Survey finds that the freshwater mammal is in serious decline.
Fishing, pollution and other human activities along the Yangtze River in China are driving yet another species of freshwater cetacean to the brink of extinction. That is the conclusion of a six-week survey of the river’s middle and lower stretches by the Chinese Academy of Sciences’ Institute of Hydrobiology (IHB) in Wuhan and the conservation group WWF in China.
The final results of the survey will be announced in March. But the preliminary findings are worrying: the survey team spotted fewer than half of the Yangtze finless porpoises (Neophocaena phocaenoides asiaeorientalis) that were seen during a similar expedition in 2006, which found 1,225 living in the river1.
“This is really bad news,” says Wang Ding, an ecologist at the IHB who is the survey's chief scientist. “The finless porpoises are doing much worse than previously thought along the Yangtze mainstream.”
The Yangtze finless porpoise is one of the world’s few remaining freshwater cetaceans. It is found only in the Yangtze, as well as in two adjoining lakes, called Poyang and Dongting. Scientists hope that the porpoises can avoid the same fate as the Yangtze river dolphin, or baiji (Lipotes vexillifer), which was declared effectively extinct after the 2006 survey.
The latest survey also found that a population of about 450 porpoises in Poyang Lake has been stable for the past six years. But only 90 of the animals remained in Dongting Lake, a decline of 40% since 2006. This means that there is a total of only around 1,000 finless porpoises in the Yangtze River basin — making them even rarer than giant pandas in the wild.
“Losing these big, top carnivores in the Yangtze is a pretty good indication of the terrible state of the river ecosystem,” says David Dudgeon, an ecologist at the University of Hong Kong in China, who was not involved in the survey.
"Intense human impact is to blame," says Lei Gang, director of WWF China's freshwater programme. "The conflict between conservation and economic development along the Yangtze is overwhelming."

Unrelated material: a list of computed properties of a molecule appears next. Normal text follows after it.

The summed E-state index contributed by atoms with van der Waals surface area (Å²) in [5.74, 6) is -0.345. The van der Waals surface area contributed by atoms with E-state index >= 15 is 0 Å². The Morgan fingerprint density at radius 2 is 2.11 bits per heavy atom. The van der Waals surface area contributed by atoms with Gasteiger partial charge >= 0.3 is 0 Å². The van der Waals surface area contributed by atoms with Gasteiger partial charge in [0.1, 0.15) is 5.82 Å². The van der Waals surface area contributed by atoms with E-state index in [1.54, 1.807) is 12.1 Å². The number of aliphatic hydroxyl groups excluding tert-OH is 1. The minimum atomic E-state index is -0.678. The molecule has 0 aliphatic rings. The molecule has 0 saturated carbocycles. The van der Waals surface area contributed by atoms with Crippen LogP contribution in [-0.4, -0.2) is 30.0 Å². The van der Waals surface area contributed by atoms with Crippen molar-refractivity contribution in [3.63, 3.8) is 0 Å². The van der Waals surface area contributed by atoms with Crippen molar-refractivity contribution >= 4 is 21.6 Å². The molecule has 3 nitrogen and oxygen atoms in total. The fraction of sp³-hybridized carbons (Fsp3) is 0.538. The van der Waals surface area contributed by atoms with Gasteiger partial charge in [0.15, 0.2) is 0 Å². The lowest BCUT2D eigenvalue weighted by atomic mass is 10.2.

Overfishing has caused a big decline in the porpoises’ food sources, says Wang, and the animals are vulnerable to unregulated fishing methods such as electro-fishing, which involves sending electrical currents into the water to stun fish before they are caught.
Pollution is another major, long-term threat, says Dudgeon. The Yangtze, regarded by Chinese people as their ‘mother river’, supports 40% of the country’s human population, and its riverbanks are lined with large cities, factories and power plants. According to Dudgeon, about 20 billion tonnes of waste are discharged into the Yangtze every year. “This doesn’t even include diffuse pollution from agriculture or pollution caused by ships,” he says.
Like other cetacean species, the Yangtze finless porpoise uses sonar for navigation, ranging and foraging. But the high density of shipping along the Yangtze creates high levels of acoustic pollution, which interferes with the animals’ sonar. “This affects their feeding and many are also wounded or die because of ship strikes,” says Lei.
Other human activities such as dam building, land reclamation and sand dredging have contributed to large-scale habitat loss and degradation in the Yangtze River basin in recent decades, says Lei.
“ The conflict between conservation and economic development along the Yangtze is overwhelming. ”
The Yangtze finless porpoise is currently listed as an endangered species by the International Union for Conservation of Nature. “The new estimate may qualify them as critically endangered,” says Wang. “If the situation does not improve significantly, they may follow the fate of baiji in 15 years.”
Researchers and conservationists have appealed to the State Council, China’s cabinet, to elevate the porpoises from class II to class I protected species status – which would give more legal heft to preservation efforts – and to create more porpoise reserves. They have also called for better enforcement of waste-discharge regulations, and suggest reducing boat traffic, regulating fishing equipment or even introducing a fishing ban in the river.
Protecting river ecosystems is not just about saving charismatic animals such as the finless porpoise, says Wang. “Ultimately, it’s about our own existence. Rivers that are too sick to support a healthy ecosystem would be also unsuitable for human use.”
Zhao, X. et al. Biol. Conserv. 141, 3006-3018 (2008).